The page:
Chris Evans and Charles Sing (ChBE) receive NSF grant for polymer self-assembly research
This National Science Foundation (NSF) grant will support research to understand the role of exchangeable covalent bonds on block copolymer and network self-assembly. The co-principal investigators, Christopher Evans and Charles Sing (ChBE), started research in September and will support two students working on both experiments and theory.
Block copolymers are useful in many applications such as epoxies, battery electrolytes, and nanolithography, and are valued for their ability to combine two functions into one material. The differing chemical monomers causes the blocks of the polymer to separate, like oil and water. However, because they are bonded together, the separation is limited to nanoscale domains consisting of one block or the other. Forming a regular, ordered pattern of these small domains is challenging as the ordered phases often exhibit defects, or deviations from the pattern, where the polymer chains become trapped.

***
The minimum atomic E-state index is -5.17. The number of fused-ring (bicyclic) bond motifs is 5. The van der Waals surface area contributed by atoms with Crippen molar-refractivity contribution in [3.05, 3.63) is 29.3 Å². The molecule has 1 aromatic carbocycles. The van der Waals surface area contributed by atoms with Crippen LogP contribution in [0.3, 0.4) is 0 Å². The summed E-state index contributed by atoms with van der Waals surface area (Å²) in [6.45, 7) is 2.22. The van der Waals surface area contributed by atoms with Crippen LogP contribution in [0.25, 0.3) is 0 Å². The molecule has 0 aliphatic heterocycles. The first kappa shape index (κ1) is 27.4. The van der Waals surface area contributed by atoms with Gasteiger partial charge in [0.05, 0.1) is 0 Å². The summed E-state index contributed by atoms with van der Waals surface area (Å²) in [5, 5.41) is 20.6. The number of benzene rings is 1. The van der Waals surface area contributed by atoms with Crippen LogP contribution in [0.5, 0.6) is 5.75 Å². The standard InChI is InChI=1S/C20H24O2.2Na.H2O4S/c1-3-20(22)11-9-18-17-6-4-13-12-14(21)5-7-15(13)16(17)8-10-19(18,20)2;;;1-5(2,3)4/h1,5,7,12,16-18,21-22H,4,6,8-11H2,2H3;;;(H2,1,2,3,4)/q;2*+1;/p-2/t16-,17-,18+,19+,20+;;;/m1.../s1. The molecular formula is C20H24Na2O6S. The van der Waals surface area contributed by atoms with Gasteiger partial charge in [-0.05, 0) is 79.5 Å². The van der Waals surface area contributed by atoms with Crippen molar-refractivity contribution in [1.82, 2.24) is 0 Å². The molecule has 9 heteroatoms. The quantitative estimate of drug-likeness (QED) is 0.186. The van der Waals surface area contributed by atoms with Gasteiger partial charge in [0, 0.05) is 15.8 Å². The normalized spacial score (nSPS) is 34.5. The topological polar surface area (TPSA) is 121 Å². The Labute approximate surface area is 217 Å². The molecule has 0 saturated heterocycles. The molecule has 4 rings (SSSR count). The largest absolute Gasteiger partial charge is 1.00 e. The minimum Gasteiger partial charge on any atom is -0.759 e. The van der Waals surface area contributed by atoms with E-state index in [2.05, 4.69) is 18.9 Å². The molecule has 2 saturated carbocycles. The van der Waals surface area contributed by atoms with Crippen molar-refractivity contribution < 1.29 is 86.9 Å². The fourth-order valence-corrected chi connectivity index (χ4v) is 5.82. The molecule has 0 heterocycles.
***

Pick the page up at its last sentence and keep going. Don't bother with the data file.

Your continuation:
The investigators propose to introduce dynamic links between blocks that will allow some of the block copolymers to exchange their sections with a nearby block copolymer. The investigators hypothesize that this additional freedom will give the system as a whole greater flexibility to achieve long-range order of the different phases. This faster assembly is expected to reduce processing time, energy, and waste. Evans and Sing plan to incorporate lessons about dynamic polymer characterization and molecular simulation into day-camp projects by partnering with the Girls Learning About Materials and the CURIE organizations.